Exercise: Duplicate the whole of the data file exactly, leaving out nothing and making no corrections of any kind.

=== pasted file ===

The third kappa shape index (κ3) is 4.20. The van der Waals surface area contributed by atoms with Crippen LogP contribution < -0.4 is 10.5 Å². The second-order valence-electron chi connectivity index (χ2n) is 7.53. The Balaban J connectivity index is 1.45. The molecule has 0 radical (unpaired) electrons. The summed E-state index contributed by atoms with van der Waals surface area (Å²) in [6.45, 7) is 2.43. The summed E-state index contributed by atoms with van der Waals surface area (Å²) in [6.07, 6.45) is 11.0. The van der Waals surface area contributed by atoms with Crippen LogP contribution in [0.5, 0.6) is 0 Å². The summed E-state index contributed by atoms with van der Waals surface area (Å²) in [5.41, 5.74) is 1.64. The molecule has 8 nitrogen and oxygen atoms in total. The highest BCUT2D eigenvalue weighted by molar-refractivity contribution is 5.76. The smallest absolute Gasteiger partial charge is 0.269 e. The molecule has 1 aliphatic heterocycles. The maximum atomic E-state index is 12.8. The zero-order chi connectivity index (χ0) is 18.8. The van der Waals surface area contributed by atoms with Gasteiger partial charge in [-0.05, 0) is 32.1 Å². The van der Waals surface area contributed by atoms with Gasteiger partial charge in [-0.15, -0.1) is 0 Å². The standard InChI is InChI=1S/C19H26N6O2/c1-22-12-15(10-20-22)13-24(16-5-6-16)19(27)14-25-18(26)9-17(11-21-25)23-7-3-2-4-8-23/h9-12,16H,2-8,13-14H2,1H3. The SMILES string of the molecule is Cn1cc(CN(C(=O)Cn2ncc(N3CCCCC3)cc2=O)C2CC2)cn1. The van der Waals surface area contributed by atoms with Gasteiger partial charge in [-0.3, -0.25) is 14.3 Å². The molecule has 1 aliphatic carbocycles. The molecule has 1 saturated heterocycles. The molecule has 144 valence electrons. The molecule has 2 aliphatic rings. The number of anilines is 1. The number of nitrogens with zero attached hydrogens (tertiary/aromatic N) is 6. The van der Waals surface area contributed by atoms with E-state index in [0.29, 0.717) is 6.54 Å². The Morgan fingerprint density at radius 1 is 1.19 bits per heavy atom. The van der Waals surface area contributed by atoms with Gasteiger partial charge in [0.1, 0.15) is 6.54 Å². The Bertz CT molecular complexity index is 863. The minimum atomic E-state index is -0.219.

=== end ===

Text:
The third kappa shape index (κ3) is 4.20. The van der Waals surface area contributed by atoms with Crippen LogP contribution < -0.4 is 10.5 Å². The second-order valence-electron chi connectivity index (χ2n) is 7.53. The Balaban J connectivity index is 1.45. The molecule has 0 radical (unpaired) electrons. The summed E-state index contributed by atoms with van der Waals surface area (Å²) in [6.45, 7) is 2.43. The summed E-state index contributed by atoms with van der Waals surface area (Å²) in [6.07, 6.45) is 11.0. The van der Waals surface area contributed by atoms with Crippen LogP contribution in [0.5, 0.6) is 0 Å². The summed E-state index contributed by atoms with van der Waals surface area (Å²) in [5.41, 5.74) is 1.64. The molecule has 8 nitrogen and oxygen atoms in total. The highest BCUT2D eigenvalue weighted by molar-refractivity contribution is 5.76. The smallest absolute Gasteiger partial charge is 0.269 e. The molecule has 1 aliphatic heterocycles. The maximum atomic E-state index is 12.8. The zero-order chi connectivity index (χ0) is 18.8. The van der Waals surface area contributed by atoms with Gasteiger partial charge in [-0.05, 0) is 32.1 Å². The van der Waals surface area contributed by atoms with Gasteiger partial charge in [-0.15, -0.1) is 0 Å². The standard InChI is InChI=1S/C19H26N6O2/c1-22-12-15(10-20-22)13-24(16-5-6-16)19(27)14-25-18(26)9-17(11-21-25)23-7-3-2-4-8-23/h9-12,16H,2-8,13-14H2,1H3. The SMILES string of the molecule is Cn1cc(CN(C(=O)Cn2ncc(N3CCCCC3)cc2=O)C2CC2)cn1. The van der Waals surface area contributed by atoms with Gasteiger partial charge in [-0.3, -0.25) is 14.3 Å². The molecule has 1 aliphatic carbocycles. The molecule has 1 saturated heterocycles. The molecule has 144 valence electrons. The molecule has 2 aliphatic rings. The number of anilines is 1. The number of nitrogens with zero attached hydrogens (tertiary/aromatic N) is 6. The van der Waals surface area contributed by atoms with E-state index in [0.29, 0.717) is 6.54 Å². The Morgan fingerprint density at radius 1 is 1.19 bits per heavy atom. The van der Waals surface area contributed by atoms with Gasteiger partial charge in [0.1, 0.15) is 6.54 Å². The Bertz CT molecular complexity index is 863. The minimum atomic E-state index is -0.219.